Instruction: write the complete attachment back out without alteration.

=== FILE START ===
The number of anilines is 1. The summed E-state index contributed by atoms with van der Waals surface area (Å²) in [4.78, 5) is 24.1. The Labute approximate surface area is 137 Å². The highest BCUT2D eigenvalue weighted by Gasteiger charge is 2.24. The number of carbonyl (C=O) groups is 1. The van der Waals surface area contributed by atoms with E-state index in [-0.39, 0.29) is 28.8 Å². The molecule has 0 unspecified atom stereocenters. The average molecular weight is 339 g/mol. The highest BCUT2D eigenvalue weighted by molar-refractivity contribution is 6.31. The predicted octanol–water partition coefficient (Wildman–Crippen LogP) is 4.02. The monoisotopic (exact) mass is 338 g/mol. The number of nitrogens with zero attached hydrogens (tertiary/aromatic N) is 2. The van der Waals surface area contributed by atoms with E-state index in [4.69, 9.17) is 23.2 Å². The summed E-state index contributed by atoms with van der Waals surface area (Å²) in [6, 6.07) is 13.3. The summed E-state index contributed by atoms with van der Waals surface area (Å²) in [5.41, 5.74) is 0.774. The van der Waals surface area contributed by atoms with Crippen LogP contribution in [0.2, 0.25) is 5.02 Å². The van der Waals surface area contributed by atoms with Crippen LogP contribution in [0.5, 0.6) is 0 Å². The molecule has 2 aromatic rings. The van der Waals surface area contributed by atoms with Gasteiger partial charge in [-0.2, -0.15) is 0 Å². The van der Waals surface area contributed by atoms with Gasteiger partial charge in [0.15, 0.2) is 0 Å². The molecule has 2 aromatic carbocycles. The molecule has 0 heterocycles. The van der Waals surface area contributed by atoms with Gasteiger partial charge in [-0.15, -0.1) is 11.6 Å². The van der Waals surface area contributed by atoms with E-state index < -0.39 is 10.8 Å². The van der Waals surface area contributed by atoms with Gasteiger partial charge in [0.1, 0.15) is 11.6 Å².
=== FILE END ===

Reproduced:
The number of anilines is 1. The summed E-state index contributed by atoms with van der Waals surface area (Å²) in [4.78, 5) is 24.1. The Labute approximate surface area is 137 Å². The highest BCUT2D eigenvalue weighted by Gasteiger charge is 2.24. The number of carbonyl (C=O) groups is 1. The van der Waals surface area contributed by atoms with E-state index in [-0.39, 0.29) is 28.8 Å². The molecule has 0 unspecified atom stereocenters. The average molecular weight is 339 g/mol. The highest BCUT2D eigenvalue weighted by molar-refractivity contribution is 6.31. The predicted octanol–water partition coefficient (Wildman–Crippen LogP) is 4.02. The monoisotopic (exact) mass is 338 g/mol. The number of nitrogens with zero attached hydrogens (tertiary/aromatic N) is 2. The van der Waals surface area contributed by atoms with E-state index in [4.69, 9.17) is 23.2 Å². The summed E-state index contributed by atoms with van der Waals surface area (Å²) in [6, 6.07) is 13.3. The summed E-state index contributed by atoms with van der Waals surface area (Å²) in [5.41, 5.74) is 0.774. The van der Waals surface area contributed by atoms with Crippen LogP contribution in [0.2, 0.25) is 5.02 Å². The van der Waals surface area contributed by atoms with Crippen LogP contribution in [0.5, 0.6) is 0 Å². The molecule has 2 aromatic rings. The van der Waals surface area contributed by atoms with Gasteiger partial charge in [-0.2, -0.15) is 0 Å². The van der Waals surface area contributed by atoms with Gasteiger partial charge in [0.15, 0.2) is 0 Å². The molecule has 2 aromatic carbocycles. The molecule has 0 heterocycles. The van der Waals surface area contributed by atoms with Gasteiger partial charge in [-0.15, -0.1) is 11.6 Å². The van der Waals surface area contributed by atoms with E-state index < -0.39 is 10.8 Å². The van der Waals surface area contributed by atoms with Gasteiger partial charge in [0.1, 0.15) is 11.6 Å².